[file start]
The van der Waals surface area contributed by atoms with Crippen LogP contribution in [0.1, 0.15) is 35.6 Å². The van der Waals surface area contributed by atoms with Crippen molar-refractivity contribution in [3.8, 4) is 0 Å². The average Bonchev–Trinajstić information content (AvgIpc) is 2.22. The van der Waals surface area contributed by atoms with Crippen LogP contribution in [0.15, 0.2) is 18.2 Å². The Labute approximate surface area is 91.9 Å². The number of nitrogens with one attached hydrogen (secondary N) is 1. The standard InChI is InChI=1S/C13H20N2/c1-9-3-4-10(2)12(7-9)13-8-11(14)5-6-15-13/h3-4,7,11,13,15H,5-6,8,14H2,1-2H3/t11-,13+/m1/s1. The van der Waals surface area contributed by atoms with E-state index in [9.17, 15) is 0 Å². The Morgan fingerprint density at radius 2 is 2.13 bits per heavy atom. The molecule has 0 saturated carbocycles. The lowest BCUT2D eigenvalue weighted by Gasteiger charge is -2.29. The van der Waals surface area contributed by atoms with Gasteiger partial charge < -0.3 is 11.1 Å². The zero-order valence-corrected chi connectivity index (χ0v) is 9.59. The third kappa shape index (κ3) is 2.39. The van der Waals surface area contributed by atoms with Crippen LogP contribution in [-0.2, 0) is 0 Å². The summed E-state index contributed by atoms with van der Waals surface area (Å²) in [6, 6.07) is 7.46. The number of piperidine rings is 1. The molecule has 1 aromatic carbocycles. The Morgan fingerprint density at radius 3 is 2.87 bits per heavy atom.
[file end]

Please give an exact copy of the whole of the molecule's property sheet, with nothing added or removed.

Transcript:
The van der Waals surface area contributed by atoms with Crippen LogP contribution in [0.1, 0.15) is 35.6 Å². The van der Waals surface area contributed by atoms with Crippen molar-refractivity contribution in [3.8, 4) is 0 Å². The average Bonchev–Trinajstić information content (AvgIpc) is 2.22. The van der Waals surface area contributed by atoms with Crippen LogP contribution in [0.15, 0.2) is 18.2 Å². The Labute approximate surface area is 91.9 Å². The number of nitrogens with one attached hydrogen (secondary N) is 1. The standard InChI is InChI=1S/C13H20N2/c1-9-3-4-10(2)12(7-9)13-8-11(14)5-6-15-13/h3-4,7,11,13,15H,5-6,8,14H2,1-2H3/t11-,13+/m1/s1. The van der Waals surface area contributed by atoms with E-state index in [9.17, 15) is 0 Å². The Morgan fingerprint density at radius 2 is 2.13 bits per heavy atom. The molecule has 0 saturated carbocycles. The lowest BCUT2D eigenvalue weighted by Gasteiger charge is -2.29. The van der Waals surface area contributed by atoms with Gasteiger partial charge < -0.3 is 11.1 Å². The zero-order valence-corrected chi connectivity index (χ0v) is 9.59. The third kappa shape index (κ3) is 2.39. The van der Waals surface area contributed by atoms with Crippen LogP contribution in [-0.2, 0) is 0 Å². The summed E-state index contributed by atoms with van der Waals surface area (Å²) in [6, 6.07) is 7.46. The number of piperidine rings is 1. The molecule has 1 aromatic carbocycles. The Morgan fingerprint density at radius 3 is 2.87 bits per heavy atom.